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Serving on Bell council was like ‘winning the lottery,’ judge says

December 1, 2011 |  9:23 pm

Bell council

A judge forcefully rejected a motion to drop corruption charges against six former Bell City Council members Thursday, dismissing their argument that they were entitled to annual salaries as high as $100,000 and saying that serving in the small, working-class city was “somewhat akin to winning the lottery.”

In a scathing 10-page ruling, Judge Kathleen Kennedy pushed aside the former council members’ argument that they did not know they might be breaking the law and that their salaries were protected by the city’s Charter, which was adopted in a little-noticed election that drew only several hundred voters.

“The city of Bell Charter,” Kennedy wrote, “did not make Bell a sovereign nation not subject to the general penal laws of the state of California.”

FULL COVERAGE: High salaries stir outrage in Bell

The judge, who is scheduled to preside over the trial of the former Bell leaders, said that ignorance is not a defense and that the defendants “should have known that their conduct was illegal.”

The six former council members, along with onetime City Administrator Robert Rizzo and his assistant, Angela Spaccia, were arrested last year.

The charges against George Cole, Oscar Hernandez, Teresa Jacobo, Luis Artiga, Victor Bello and George Mirabal stem from the way they made their money. Council members were the only ones who sat on four city boards that seldom, if ever, met. By 2010, they were being paid $1,453 a month for serving on each of the boards.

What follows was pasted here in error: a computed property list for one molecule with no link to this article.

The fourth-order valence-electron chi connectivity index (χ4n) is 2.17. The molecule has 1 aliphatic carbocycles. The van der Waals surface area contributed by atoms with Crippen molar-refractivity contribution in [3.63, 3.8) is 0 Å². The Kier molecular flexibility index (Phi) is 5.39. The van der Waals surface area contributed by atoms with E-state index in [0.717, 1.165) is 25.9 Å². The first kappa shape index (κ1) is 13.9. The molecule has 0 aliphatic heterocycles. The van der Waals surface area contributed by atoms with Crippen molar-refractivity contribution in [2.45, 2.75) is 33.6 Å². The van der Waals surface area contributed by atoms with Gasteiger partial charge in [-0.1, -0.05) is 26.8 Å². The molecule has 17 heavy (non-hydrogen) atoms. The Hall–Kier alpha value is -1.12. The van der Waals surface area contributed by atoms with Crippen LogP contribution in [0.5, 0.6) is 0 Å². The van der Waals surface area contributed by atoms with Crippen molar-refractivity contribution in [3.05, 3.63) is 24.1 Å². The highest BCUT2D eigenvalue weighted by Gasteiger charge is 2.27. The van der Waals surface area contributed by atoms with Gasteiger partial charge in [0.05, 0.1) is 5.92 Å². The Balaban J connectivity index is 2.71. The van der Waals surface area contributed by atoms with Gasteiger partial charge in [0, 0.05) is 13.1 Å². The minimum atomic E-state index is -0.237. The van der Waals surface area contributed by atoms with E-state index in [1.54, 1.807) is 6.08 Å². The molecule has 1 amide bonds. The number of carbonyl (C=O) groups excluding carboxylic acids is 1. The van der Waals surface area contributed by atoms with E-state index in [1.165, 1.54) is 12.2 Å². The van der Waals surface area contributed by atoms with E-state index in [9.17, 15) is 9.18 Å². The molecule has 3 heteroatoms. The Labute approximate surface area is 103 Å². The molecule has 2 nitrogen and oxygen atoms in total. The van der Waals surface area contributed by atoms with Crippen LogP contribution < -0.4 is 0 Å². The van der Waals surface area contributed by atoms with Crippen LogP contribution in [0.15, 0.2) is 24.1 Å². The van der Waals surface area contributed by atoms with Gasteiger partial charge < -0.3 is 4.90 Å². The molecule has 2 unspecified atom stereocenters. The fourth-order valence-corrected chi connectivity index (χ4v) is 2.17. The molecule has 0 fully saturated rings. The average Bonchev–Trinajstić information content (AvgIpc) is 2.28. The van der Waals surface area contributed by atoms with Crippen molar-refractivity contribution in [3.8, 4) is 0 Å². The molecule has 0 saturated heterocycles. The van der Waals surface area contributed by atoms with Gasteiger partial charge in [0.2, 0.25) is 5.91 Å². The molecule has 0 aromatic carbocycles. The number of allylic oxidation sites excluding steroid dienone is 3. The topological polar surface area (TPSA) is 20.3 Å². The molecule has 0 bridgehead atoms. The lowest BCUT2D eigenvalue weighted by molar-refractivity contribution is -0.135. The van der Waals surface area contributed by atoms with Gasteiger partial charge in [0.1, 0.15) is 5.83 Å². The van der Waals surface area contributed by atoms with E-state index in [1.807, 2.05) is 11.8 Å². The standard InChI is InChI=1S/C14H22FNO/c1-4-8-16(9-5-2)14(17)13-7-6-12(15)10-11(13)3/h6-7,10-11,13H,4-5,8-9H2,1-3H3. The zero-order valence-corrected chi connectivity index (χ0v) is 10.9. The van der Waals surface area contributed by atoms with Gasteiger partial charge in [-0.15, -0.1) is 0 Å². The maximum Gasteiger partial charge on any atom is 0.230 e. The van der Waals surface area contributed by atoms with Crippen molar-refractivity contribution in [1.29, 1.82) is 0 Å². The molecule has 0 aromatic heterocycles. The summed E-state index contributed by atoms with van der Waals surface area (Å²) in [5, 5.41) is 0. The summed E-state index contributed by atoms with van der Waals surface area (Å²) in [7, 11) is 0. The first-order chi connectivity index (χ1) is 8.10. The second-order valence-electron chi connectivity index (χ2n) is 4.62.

Kennedy said that when the boards met, “the majority of their meetings involved passing resolutions increasing their pay.”

“These resolutions,” the judge added, “were cast in a manner that it would be difficult if not impossible for a citizen of Bell to even realize that their net effect was to increase the compensation of council members.”

Defense attorneys argued that their clients didn’t know their salaries were divided among the boards and insisted that council members worked hard on board business but that minutes of the meetings were incompetently kept and didn’t reflect the time they put in.

The attorneys also have argued that when just over 300 voters went to the polls in 2005 and approved a measure making Bell a charter city, it allowed council members to get around a state law that limited their pay.

Defense attorneys said they realized their attempt to get the charges tossed was a long shot but said they intend to appeal.


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Photo: From left, former Bell council members George Cole, George Mirabal, Teresa Jacobo and Oscar Hernandez sit in Los Angeles County Superior Court for a preliminary hearing. Credit: Brian van der Brug / Los Angeles Times